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CJI Ramana expresses anguish over media reports on collegium recommendations, calls it ‘unfortunate’, ‘irresponsible reporting’

Chief Justice of India N. V. Ramana on Wednesday expressed his anguish and concerns over certain speculations and reports in the media regarding the Collegium recommendations for the appointment of Supreme Court judges, even before the selection process was finalised.

Justice Ramana expressed his concern regarding the matter during the farewell meet of Justice Navin Sinha, on his superannuation in the ceremonial bench, which also comprised of Justices Surya Kant and Aniruddha Bose. 

Justice Ramana said, “You are all aware we need to appoint judges to this court. The process is ongoing. Meetings will be held and decisions will be taken. The process of appointment of judges is sacrosanct and has certain dignity attached to it. My media friends must understand and recognise the sanctity of this process.

“As an Institution, we hold the freedom of media and the rights of individuals in high esteem. Today’s reflections in some sections of the media, pending the process, even before formalising the resolution is counter-productive. There were instances of deserving career progression of bright talents getting marred because of such irresponsible reporting and speculation. This is very unfortunate and I am extremely upset about it,” he added. 

The CJI further said, “I must also place on record tremendous amount of maturity and responsibility displayed by majority of the senior journalists and media houses in showing restraint and not speculating on such a serious matter. Such professional journalists and ethical media are the real strength of the Supreme Court in particular and democracy in general. You are part of our system. I expect all the stakeholders to uphold the integrity and dignity of this institution.

“I am sure Brother Sinha will forgive for deviating a bit on this solemn occasion. He will understand my anguish. I firmly believe that the nation will continue to draw benefit of Brother Sinha’s rich experience. I look forward to his continued contributions in the legal field. On behalf of all my Brother and Sister Judges, I wish him all the best for his future endeavours,” he added.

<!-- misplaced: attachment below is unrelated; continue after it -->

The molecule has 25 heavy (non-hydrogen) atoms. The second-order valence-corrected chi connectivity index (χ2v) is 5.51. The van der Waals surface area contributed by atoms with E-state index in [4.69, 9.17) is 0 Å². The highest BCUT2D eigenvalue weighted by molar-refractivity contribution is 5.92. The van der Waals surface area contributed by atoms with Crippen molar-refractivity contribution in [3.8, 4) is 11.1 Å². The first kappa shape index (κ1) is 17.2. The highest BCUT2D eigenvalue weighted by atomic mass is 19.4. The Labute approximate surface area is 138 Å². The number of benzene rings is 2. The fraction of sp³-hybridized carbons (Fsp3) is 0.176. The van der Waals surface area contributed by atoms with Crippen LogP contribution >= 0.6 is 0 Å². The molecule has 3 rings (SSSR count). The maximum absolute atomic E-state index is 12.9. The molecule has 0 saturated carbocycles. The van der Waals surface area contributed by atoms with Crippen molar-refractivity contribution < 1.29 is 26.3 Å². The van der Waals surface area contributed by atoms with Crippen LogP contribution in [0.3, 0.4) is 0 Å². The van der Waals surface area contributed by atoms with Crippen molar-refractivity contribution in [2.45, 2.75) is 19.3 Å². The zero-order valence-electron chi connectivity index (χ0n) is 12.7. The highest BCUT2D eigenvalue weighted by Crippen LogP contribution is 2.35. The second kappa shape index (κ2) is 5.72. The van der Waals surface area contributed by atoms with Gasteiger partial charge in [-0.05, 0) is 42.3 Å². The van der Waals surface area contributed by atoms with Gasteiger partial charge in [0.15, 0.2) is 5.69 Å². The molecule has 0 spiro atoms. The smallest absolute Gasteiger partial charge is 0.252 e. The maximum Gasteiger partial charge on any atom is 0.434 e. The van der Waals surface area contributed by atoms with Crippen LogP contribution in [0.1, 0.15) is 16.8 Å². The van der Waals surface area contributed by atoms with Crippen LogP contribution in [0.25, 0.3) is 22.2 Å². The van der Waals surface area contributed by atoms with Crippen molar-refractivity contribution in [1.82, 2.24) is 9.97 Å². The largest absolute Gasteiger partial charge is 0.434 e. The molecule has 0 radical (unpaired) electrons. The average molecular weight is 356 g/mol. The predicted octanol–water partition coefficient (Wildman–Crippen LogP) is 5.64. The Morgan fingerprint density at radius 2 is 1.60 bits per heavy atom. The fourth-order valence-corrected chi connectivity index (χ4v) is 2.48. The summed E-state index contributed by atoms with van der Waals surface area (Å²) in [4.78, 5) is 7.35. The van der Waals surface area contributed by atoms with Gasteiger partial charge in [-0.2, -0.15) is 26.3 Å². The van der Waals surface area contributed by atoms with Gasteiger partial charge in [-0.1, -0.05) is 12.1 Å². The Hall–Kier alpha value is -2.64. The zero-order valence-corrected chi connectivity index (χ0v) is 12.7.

The CJI expressed his anger towards the news that has been published in the media regarding the Appointments of Judges to the Supreme Court, which was passed and recommended by the Supreme Court Collegium. As per reports, the Supreme Court Collegium cleared nine names for appointment to Supreme Court, including three women judges:

1) Justice Hima Kohli

2) Justice B. V. Nagarathna 

3) Justice Bela Trivedi 

4) One from bar – Senior Advocate P. S. Narsimha 

5) Justice A. S. Oka 

6) Justice Vikram Nath 

7) Justice J. K. Maheshwari 

8) Justice C. T. Ravindrakumar 

9) Justice M. M. Sunderesh 

During the e-farewell, Justice Ramana said, “Brother Sinha’s knowledge and wisdom are writ large in all his judgments. However, the qualities I most admire in him are his humility and simplicity. He never makes anyone feel less or unworthy. These attributes were clear in the way Brother Sinha always conducted his Court. He was always well prepared for Court and knew the contents of every file. Yet, he gave people a patient hearing, be they juniors or seniors. For young advocates, I am sure arguing before Brother Sinha must have been a wonderful experience.